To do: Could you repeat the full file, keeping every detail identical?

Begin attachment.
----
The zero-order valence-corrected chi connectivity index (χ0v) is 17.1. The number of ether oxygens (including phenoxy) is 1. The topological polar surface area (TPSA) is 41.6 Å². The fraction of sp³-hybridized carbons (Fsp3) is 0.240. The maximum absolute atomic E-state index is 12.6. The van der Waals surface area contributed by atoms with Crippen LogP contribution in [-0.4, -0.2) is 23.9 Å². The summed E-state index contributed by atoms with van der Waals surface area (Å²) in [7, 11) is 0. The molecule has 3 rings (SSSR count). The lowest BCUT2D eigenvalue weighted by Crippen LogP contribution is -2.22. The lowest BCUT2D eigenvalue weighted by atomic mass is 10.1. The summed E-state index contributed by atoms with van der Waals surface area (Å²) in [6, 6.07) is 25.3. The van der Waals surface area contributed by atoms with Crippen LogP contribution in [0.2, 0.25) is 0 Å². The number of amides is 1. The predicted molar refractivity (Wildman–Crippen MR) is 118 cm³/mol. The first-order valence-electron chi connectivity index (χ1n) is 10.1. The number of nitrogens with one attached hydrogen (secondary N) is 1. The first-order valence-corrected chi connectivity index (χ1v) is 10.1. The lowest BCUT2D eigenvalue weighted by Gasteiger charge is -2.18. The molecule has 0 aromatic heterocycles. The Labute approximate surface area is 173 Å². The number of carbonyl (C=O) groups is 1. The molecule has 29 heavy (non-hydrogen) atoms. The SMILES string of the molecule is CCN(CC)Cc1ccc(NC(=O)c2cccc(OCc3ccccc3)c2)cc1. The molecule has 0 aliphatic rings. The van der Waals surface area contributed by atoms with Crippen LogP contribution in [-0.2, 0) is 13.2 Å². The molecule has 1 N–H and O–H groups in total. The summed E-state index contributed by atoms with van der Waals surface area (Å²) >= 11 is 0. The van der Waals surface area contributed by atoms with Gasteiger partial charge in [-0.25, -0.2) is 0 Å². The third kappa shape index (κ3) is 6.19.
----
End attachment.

The zero-order valence-corrected chi connectivity index (χ0v) is 17.1. The number of ether oxygens (including phenoxy) is 1. The topological polar surface area (TPSA) is 41.6 Å². The fraction of sp³-hybridized carbons (Fsp3) is 0.240. The maximum absolute atomic E-state index is 12.6. The van der Waals surface area contributed by atoms with Crippen LogP contribution in [-0.4, -0.2) is 23.9 Å². The summed E-state index contributed by atoms with van der Waals surface area (Å²) in [7, 11) is 0. The molecule has 3 rings (SSSR count). The lowest BCUT2D eigenvalue weighted by Crippen LogP contribution is -2.22. The lowest BCUT2D eigenvalue weighted by atomic mass is 10.1. The summed E-state index contributed by atoms with van der Waals surface area (Å²) in [6, 6.07) is 25.3. The van der Waals surface area contributed by atoms with Crippen LogP contribution in [0.2, 0.25) is 0 Å². The number of amides is 1. The predicted molar refractivity (Wildman–Crippen MR) is 118 cm³/mol. The first-order valence-electron chi connectivity index (χ1n) is 10.1. The number of nitrogens with one attached hydrogen (secondary N) is 1. The first-order valence-corrected chi connectivity index (χ1v) is 10.1. The lowest BCUT2D eigenvalue weighted by Gasteiger charge is -2.18. The molecule has 0 aromatic heterocycles. The Labute approximate surface area is 173 Å². The number of carbonyl (C=O) groups is 1. The molecule has 29 heavy (non-hydrogen) atoms. The SMILES string of the molecule is CCN(CC)Cc1ccc(NC(=O)c2cccc(OCc3ccccc3)c2)cc1. The molecule has 0 aliphatic rings. The van der Waals surface area contributed by atoms with Crippen LogP contribution in [-0.2, 0) is 13.2 Å². The molecule has 1 N–H and O–H groups in total. The summed E-state index contributed by atoms with van der Waals surface area (Å²) >= 11 is 0. The van der Waals surface area contributed by atoms with Gasteiger partial charge in [-0.25, -0.2) is 0 Å². The third kappa shape index (κ3) is 6.19.